Snowmobilers reminded of safety tipsSeven fatal snowmobile accidents in 2009 have prompted safety officials to remind snomobilers to slow down, stay sober and follow other safety tips.
Seven fatal snowmobile accidents in 2009 have prompted safety officials to remind snomobilers to slow down, stay sober and follow other safety tips.
“Snowmobiling offers a great way to get outside and enjoy family, friends and our beautiful scenery, but everyone needs to remember to operate with a safety mindset,” says Gary Eddy, Wisconsin Department of Natural Resources snowmobile safety administrator.
“Don’t operate at excessive speeds, keep a safe distance between sleds in a group, be extra cautious at night, and perhaps most importantly, limit alcohol use. The best policy is to wait to drink until you’re done riding.”
Record-breaking snows in many parts of the state have lured Wisconsin residents and visitors to the snowmobile trails en force, with the vast majority returning home safely.
However, 13 people have died in snowmobile accidents so far this season, compared to nine a year ago and one at this time in the 2006-2007 season.
“Speed, alcohol and nighttime use – outdriving headlights -- are the main recurring factors every year,” Eddy says. “We’re also seeing an increase in head-on collisions and accidents among snowmobiles in the same group.”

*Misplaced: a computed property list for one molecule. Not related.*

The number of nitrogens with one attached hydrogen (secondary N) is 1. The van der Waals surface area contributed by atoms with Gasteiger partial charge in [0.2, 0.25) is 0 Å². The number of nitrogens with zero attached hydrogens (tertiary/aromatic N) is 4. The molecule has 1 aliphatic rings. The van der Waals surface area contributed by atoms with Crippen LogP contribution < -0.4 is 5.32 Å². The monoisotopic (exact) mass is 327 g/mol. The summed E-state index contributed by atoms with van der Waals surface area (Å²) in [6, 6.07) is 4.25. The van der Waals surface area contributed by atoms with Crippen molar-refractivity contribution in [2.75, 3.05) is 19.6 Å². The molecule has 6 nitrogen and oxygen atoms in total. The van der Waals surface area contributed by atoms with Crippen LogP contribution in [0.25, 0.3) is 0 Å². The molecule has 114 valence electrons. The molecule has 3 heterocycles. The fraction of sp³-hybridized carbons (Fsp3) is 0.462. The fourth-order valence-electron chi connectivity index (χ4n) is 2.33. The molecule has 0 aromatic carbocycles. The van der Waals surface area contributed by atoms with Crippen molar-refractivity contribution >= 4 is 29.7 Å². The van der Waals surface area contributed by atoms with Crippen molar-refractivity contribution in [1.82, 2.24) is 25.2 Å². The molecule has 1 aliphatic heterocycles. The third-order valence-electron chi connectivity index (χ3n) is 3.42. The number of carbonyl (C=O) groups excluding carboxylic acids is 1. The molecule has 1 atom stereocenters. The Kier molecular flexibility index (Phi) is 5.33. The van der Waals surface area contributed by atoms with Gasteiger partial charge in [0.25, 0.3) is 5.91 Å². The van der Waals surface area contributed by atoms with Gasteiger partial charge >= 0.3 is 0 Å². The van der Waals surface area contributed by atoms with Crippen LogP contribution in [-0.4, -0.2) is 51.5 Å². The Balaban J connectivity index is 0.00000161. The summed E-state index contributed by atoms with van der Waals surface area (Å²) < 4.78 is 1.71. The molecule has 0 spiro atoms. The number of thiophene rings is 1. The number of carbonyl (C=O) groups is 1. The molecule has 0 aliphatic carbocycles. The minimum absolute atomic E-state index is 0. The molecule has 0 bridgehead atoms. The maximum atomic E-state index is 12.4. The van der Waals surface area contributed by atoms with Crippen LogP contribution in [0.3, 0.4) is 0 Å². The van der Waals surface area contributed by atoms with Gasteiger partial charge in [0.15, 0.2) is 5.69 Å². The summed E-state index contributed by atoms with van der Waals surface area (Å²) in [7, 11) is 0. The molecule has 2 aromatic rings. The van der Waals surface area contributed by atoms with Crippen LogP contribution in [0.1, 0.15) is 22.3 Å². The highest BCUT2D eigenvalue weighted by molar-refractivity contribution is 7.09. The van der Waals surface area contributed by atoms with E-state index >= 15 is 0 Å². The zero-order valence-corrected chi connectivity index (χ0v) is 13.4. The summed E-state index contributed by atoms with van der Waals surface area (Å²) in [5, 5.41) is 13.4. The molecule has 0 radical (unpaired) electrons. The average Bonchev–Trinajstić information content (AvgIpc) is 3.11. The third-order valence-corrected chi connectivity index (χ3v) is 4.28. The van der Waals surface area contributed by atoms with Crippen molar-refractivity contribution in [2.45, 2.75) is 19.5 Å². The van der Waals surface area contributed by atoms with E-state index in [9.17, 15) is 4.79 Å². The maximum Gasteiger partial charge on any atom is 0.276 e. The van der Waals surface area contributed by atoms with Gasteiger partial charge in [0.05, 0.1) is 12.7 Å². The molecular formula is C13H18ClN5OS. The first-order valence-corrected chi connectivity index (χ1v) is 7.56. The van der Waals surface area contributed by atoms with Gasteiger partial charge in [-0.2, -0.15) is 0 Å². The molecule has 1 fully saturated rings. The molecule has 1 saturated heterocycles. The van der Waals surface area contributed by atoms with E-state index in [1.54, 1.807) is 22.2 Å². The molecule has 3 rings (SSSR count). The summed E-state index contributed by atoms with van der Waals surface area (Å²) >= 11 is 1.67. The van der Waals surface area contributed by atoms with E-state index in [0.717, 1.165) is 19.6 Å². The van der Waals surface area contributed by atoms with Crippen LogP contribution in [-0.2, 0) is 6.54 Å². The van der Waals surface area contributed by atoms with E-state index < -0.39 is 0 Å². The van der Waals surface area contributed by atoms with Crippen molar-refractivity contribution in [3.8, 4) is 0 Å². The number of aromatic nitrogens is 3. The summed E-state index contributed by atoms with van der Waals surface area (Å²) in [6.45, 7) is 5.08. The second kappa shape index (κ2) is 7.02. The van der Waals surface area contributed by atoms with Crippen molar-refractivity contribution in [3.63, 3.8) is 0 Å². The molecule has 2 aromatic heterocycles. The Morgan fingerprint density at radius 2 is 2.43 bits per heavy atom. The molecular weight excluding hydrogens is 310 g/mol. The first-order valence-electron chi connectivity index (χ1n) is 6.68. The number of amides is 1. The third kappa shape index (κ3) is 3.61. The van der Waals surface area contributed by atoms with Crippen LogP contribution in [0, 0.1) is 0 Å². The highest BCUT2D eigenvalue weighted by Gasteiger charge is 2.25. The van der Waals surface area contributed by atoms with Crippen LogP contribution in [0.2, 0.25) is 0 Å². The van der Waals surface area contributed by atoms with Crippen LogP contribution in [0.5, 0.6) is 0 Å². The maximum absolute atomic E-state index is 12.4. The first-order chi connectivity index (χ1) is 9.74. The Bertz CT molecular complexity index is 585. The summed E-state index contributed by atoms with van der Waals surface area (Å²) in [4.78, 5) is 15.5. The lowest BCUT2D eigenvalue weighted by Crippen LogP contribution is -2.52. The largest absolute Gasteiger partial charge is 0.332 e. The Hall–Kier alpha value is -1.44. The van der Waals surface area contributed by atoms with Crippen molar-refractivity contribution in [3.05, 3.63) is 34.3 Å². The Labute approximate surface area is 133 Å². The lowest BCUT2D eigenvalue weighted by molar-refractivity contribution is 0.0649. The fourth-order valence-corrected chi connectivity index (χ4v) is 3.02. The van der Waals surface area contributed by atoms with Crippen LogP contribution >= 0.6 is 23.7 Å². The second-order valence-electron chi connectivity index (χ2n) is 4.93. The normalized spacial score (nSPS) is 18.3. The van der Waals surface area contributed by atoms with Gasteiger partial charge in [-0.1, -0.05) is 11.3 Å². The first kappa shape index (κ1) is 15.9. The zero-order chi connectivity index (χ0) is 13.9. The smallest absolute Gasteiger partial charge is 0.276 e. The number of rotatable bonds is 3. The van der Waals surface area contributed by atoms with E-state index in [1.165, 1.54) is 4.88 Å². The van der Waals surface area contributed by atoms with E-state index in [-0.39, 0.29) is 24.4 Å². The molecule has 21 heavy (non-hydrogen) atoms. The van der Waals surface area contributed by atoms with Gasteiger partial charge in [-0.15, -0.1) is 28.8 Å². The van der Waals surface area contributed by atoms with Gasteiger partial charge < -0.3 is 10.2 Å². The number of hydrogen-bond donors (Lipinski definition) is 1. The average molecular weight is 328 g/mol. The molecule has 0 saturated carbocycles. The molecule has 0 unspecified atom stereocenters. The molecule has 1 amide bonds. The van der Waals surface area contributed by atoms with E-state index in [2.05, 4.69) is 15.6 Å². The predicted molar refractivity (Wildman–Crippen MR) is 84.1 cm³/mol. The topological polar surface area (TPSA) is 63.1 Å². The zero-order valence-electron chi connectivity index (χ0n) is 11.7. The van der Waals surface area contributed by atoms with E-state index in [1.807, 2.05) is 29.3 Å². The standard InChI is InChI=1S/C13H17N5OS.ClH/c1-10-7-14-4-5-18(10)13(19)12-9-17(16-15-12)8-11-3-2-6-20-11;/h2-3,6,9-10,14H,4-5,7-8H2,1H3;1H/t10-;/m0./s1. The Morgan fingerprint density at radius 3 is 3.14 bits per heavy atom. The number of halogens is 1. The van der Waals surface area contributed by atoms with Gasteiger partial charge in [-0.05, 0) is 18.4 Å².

DNR wardens are currently investigating head-on collisions that occurred over the weekend and claimed four lives, one in Price County and three in Vilas County. “Operators are reminded that state law requires them to stay on the right side of the trail and proceed with caution when meeting oncoming traffic on the trail,” Eddy says.
Snowmobilers riding in a group need to keep enough distance between themselves to stop safely if they see a hazard, and to use extra caution on corners and hills, Eddy says.
And snowmobilers need to remember to travel at a speed commensurate with their skill, knowledge of the trail, and visibility conditions, particularly at night.
Snowmobile lights shine out only to 200 feet, so snowmobilers need to travel at a slow enough speed to allow them time to react when their headlights illuminate a hazard. The DNR recommends snowmobilers do not exceed 45 mph at night under normal conditions to avoid overriding their headlights.
State law sets a 55 mph speed limit from half an hour after sunset to half an hour before sunrise.
More information about the new law as well as snowmobile safety tips, snowmobile regulations and other information is available on the snowmobile safety education pages of the DNR Web site.